The impact of recall periods on reported morbidity and health seeking behavior
Between 2000 and 2002, the authors followed 1621 individuals in Delhi, India using a combination of weekly and monthly-recall health questionnaires. In 2008, they augmented these data with another 8 weeks of surveys during which households were experimentally allocated to surveys with different recall periods in the second half of the survey. This paper shows that the length of the recall period had a large impact on reported morbidity, doctor visits, time spent sick, whether at least one day of work/school was lost due to sickness, and the reported use of self-medication. The effects are more pronounced among the poor than the rich. In one example, differential recall effects across income groups reverse the sign of the gradient between doctor visits and per-capita expenditures such that the poor use health care providers more than the rich in the weekly recall surveys but less in monthly recall surveys. The authors hypothesize that illnesses -- especially among the poor -- are no longer perceived as"extraordinary events"but have become part of"normal"life. They discuss the implications of these results for health survey methodology, and the economic interpretation of sickness in poor populations.
|Date of creation:||01 Aug 2011|
|Date of revision:|
|Contact details of provider:|| Postal: |
Phone: (202) 477-1234
Web page: http://www.worldbank.org/
More information through EDIRC
References listed on IDEAS
Please report citation or reference errors to , or , if you are the registered author of the cited work, log in to your RePEc Author Service profile, click on "citations" and make appropriate adjustments.:
- Abhijit Banerjee & Angus Deaton & Esther Duflo, 2004.
"Wealth, health, and health services in rural rajasthan,"
Framed Field Experiments
00121, The Field Experiments Website.
- Abhijit Banerjee & Angus Deaton & Esther Duflo, 2004. "Wealth, Health, and Health Services in Rural Rajasthan," American Economic Review, American Economic Association, vol. 94(2), pages 326-330, May.
- Abhijit Banerjee & Angus Deaton & Esther Duflo, 2003. "Wealth, health, and health services in rural Rajasthan," Working Papers 175, Princeton University, Woodrow Wilson School of Public and International Affairs, Research Program in Development Studies..
- Abhijit Banerjee & Angus Deaton & Esther Duflo, 2003. "Wealth, health, and health services in rural Rajasthan," Working Papers 253, Princeton University, Woodrow Wilson School of Public and International Affairs, Center for Health and Wellbeing..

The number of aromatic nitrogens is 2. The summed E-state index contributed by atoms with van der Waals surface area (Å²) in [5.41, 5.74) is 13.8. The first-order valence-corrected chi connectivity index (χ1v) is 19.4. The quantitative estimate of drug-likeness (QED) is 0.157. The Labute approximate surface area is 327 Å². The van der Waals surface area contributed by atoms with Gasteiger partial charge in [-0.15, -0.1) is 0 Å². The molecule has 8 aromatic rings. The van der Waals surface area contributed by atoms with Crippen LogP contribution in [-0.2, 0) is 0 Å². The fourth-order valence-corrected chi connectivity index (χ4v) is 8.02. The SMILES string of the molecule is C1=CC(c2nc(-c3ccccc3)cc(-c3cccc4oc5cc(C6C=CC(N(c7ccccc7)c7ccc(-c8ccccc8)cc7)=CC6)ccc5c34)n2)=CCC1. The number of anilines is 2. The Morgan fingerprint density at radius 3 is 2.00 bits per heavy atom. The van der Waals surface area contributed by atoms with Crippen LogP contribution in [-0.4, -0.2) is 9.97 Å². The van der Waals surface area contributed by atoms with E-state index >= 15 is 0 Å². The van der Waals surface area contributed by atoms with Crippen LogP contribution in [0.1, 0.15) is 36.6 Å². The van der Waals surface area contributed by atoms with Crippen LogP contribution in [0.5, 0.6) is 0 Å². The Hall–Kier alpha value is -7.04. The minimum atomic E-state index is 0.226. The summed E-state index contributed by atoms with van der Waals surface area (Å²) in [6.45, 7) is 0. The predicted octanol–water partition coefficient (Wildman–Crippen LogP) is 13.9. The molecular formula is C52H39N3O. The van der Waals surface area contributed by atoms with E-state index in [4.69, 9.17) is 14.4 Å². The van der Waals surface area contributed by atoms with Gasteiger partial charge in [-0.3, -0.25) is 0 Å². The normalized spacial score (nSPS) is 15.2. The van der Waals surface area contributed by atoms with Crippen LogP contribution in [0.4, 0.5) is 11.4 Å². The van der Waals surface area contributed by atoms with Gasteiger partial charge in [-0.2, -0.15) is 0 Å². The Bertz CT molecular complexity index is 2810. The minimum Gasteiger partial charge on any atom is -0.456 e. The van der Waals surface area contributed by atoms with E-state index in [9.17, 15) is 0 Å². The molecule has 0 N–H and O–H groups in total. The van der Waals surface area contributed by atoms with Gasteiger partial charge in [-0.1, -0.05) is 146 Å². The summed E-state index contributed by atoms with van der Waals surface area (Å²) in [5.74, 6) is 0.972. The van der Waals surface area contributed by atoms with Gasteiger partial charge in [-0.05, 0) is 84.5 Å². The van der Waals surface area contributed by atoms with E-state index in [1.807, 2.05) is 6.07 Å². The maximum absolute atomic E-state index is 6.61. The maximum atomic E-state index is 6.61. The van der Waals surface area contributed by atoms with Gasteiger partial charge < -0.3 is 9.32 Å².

- Das, Jishnu & Hammer, Jeffrey, 2005.
"Money for nothing : the dire straits of medical practice in Delhi, India,"
Policy Research Working Paper Series
3669, The World Bank.
- Das, Jishnu & Hammer, Jeffrey, 2007. "Money for nothing: The dire straits of medical practice in Delhi, India," Journal of Development Economics, Elsevier, vol. 83(1), pages 1-36, May.
- Adam Wagstaff & Eddy van Doorslaer, 2000. "Measuring and Testing for Inequity in the Delivery of Health Care," Journal of Human Resources, University of Wisconsin Press, vol. 35(4), pages 716-733.
- Strauss, J. & Thomas, D., 1995.
"Health, Nutrition and Economic development,"
95-23, RAND - Labor and Population Program.
- Kakwani, Nanak & Wagstaff, Adam & van Doorslaer, Eddy, 1997. "Socioeconomic inequalities in health: Measurement, computation, and statistical inference," Journal of Econometrics, Elsevier, vol. 77(1), pages 87-103, March.
- Das, Jishnu & Hammer, Jeffrey, 2004. "Which doctor? Combining vignettes and item response to measure doctor quality," Policy Research Working Paper Series 3301, The World Bank.
- Paqueo, Vicente B. & Gonzalez, Christian Y., 2003. "Economic analysis of health care utilization and perceived illness ; ethnicity and other factors," Policy Research Working Paper Series 3125, The World Bank.
- Kenneth L. Leonard & Melkiory C. Masatu & Alexandre Vialou, 2007. "Getting Doctors to Do Their Best: The Roles of Ability and Motivation in Health Care Quality," Journal of Human Resources, University of Wisconsin Press, vol. 42(3).
- Zwane, A. P. & Zinman, J. & Van Dusen, E. & Pariente, W. & Null, C. & Miguel, E. & Kremer, Michael R. & Karlan, D. S. & Hornbeck, Richard A. & Gine, X. & Duflo, E. & Devoto, F. & Crepon, B. & Banerjee, 2011. "Being Surveyed Can Change Later Behavior and Related Parameter Estimates," Scholarly Articles 11339433, Harvard University Department of Economics.
- Das, Jishnu & Sanchez-Paramo, Carolina, 2003. "Short but not sweet - new evidence on short duration morbidities from India," Policy Research Working Paper Series 2971, The World Bank.
- Dow, W & Gertly, P & Schoeni, R-F & Strauss, J & Thomas, D, 1997. "Health Care Prices, Health and Labor Outcomes : Experimental Evidence," Papers 97-01, RAND - Labor and Population Program.
- Jalan, Jyotsna & Somanathan, E., 2008. "The importance of being informed: Experimental evidence on demand for environmental quality," Journal of Development Economics, Elsevier, vol. 87(1), pages 14-28, August.
When requesting a correction, please mention this item's handle: RePEc:wbk:wbrwps:5778. See general information about how to correct material in RePEc.
For technical questions regarding this item, or to correct its authors, title, abstract, bibliographic or download information, contact: (Roula I. Yazigi)
If references are entirely missing, you can add them using this form.